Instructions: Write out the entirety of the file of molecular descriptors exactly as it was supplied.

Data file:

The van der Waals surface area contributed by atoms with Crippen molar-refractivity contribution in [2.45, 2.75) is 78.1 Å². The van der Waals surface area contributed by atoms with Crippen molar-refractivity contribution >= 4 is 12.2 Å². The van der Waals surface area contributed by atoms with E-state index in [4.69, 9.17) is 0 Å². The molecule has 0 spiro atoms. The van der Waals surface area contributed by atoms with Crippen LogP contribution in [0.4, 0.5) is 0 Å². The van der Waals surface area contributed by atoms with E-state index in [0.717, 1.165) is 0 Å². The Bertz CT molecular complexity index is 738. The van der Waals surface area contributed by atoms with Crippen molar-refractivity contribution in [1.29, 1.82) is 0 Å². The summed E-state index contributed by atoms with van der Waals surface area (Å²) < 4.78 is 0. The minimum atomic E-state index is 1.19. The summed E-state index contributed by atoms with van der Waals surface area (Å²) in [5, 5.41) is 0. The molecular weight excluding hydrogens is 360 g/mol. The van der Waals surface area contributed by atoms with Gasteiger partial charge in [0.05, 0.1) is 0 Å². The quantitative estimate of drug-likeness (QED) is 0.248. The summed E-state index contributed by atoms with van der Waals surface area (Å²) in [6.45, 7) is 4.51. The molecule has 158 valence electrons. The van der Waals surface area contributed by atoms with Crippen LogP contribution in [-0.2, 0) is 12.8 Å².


The van der Waals surface area contributed by atoms with Crippen molar-refractivity contribution in [2.45, 2.75) is 78.1 Å². The van der Waals surface area contributed by atoms with Crippen molar-refractivity contribution >= 4 is 12.2 Å². The van der Waals surface area contributed by atoms with E-state index in [4.69, 9.17) is 0 Å². The molecule has 0 spiro atoms. The van der Waals surface area contributed by atoms with Crippen LogP contribution in [0.4, 0.5) is 0 Å². The van der Waals surface area contributed by atoms with E-state index in [0.717, 1.165) is 0 Å². The Bertz CT molecular complexity index is 738. The van der Waals surface area contributed by atoms with Crippen molar-refractivity contribution in [1.29, 1.82) is 0 Å². The summed E-state index contributed by atoms with van der Waals surface area (Å²) < 4.78 is 0. The minimum atomic E-state index is 1.19. The summed E-state index contributed by atoms with van der Waals surface area (Å²) in [5, 5.41) is 0. The molecular weight excluding hydrogens is 360 g/mol. The van der Waals surface area contributed by atoms with Gasteiger partial charge in [0.05, 0.1) is 0 Å². The quantitative estimate of drug-likeness (QED) is 0.248. The summed E-state index contributed by atoms with van der Waals surface area (Å²) in [6.45, 7) is 4.51. The molecule has 158 valence electrons. The van der Waals surface area contributed by atoms with Crippen LogP contribution in [-0.2, 0) is 12.8 Å².